# 2nd Fundamental Theorem of Calculus

• Nov 6th 2006, 07:29 AM
wwilpi
2nd Fundamental Theorem of Calculus
These problems are found in a calculus text at the end of a section on the 2nd FTC. I have examined these for a couple of hours, and cannot come to a solution.

Given: The indefinite integral[v(t-k)dt] = S(t) + C, where 'k' and 'C' are constants.
Find: S'(t)+c

Given: The indefinite integral[a*f(x)dx] = g(ax) + C, where 'C' is a constant and 'a' is a constant <>0.
Find: g'(x)
• Nov 6th 2006, 08:42 AM
ThePerfectHacker
Quote:

Originally Posted by wwilpi
Given: The indefinite integral[v(t-k)dt] = S(t) + C, where 'k' and 'C' are constants.
Find: S'(t)+c

The problem is these are not so well-defined and lack math rigor. So I am going to change it slightly.

What you should have written is,
$\int _{x_0}^x v(t-k) dt=S(x)+C$
Now, the function on the left is a composition function,
$f(t)=t-k$ and, $g(t)=\int_{x_0}^x v(t) dt$
Then,
$\int_{x_0}^x v(t-k) dt= g\circ f$
Then the derivative of this is evaluated throw the can rule.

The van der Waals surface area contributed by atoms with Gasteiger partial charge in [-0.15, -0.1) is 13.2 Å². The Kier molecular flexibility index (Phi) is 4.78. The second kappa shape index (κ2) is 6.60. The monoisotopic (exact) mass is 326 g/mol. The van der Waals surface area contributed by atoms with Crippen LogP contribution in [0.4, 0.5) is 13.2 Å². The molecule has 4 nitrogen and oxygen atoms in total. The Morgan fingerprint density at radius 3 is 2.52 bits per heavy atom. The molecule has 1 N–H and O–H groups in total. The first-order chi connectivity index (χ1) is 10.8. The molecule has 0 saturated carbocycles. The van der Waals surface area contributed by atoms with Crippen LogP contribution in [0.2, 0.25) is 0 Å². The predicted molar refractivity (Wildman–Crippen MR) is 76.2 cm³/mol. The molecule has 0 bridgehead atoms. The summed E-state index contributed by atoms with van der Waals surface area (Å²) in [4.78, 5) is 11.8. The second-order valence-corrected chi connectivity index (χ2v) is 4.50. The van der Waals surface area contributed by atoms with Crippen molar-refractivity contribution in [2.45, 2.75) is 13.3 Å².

Since $f,g$ are differenciable we have,
$f' \cdot g'\circ f$
Now,
$f'=1$
$g'=v(t)$----> 2nd Fundamental Theorem.
Thus,
$v(t-k)=S'(x)$
• Nov 6th 2006, 08:49 AM
CaptainBlack
Quote:

Originally Posted by wwilpi
These problems are found in a calculus text at the end of a section on the 2nd FTC. I have examined these for a couple of hours, and cannot come to a solution.

Given: The indefinite integral[v(t-k)dt] = S(t) + C, where 'k' and 'C' are constants.
Find: S'(t)+c

$
\int v(t-k) dt = S(t)+C
$

is a sloppy way of writing:

$
\int_0^t v(\tau-k) d\tau + S(0)+C = S(t)+C
$

Now differentiate this with respect to $t$ to get:

$
v(t-k) = S'(t)
$

so:

$
S'(t)+c = v(t-k)+c
$

RonL
• Nov 6th 2006, 08:55 AM
CaptainBlack
Quote:

Originally Posted by wwilpi

Given: The indefinite integral[a*f(x)dx] = g(ax) + C, where 'C' is a constant and 'a' is a constant <>0.
Find: g'(x)

Similar to last problem, applying the same argumet we get:

$
a f(x) = \frac{d}{dx} g(ax) =a\ g'(ax)
$

so:

$
g'(x)=f(x/a)
$

RonL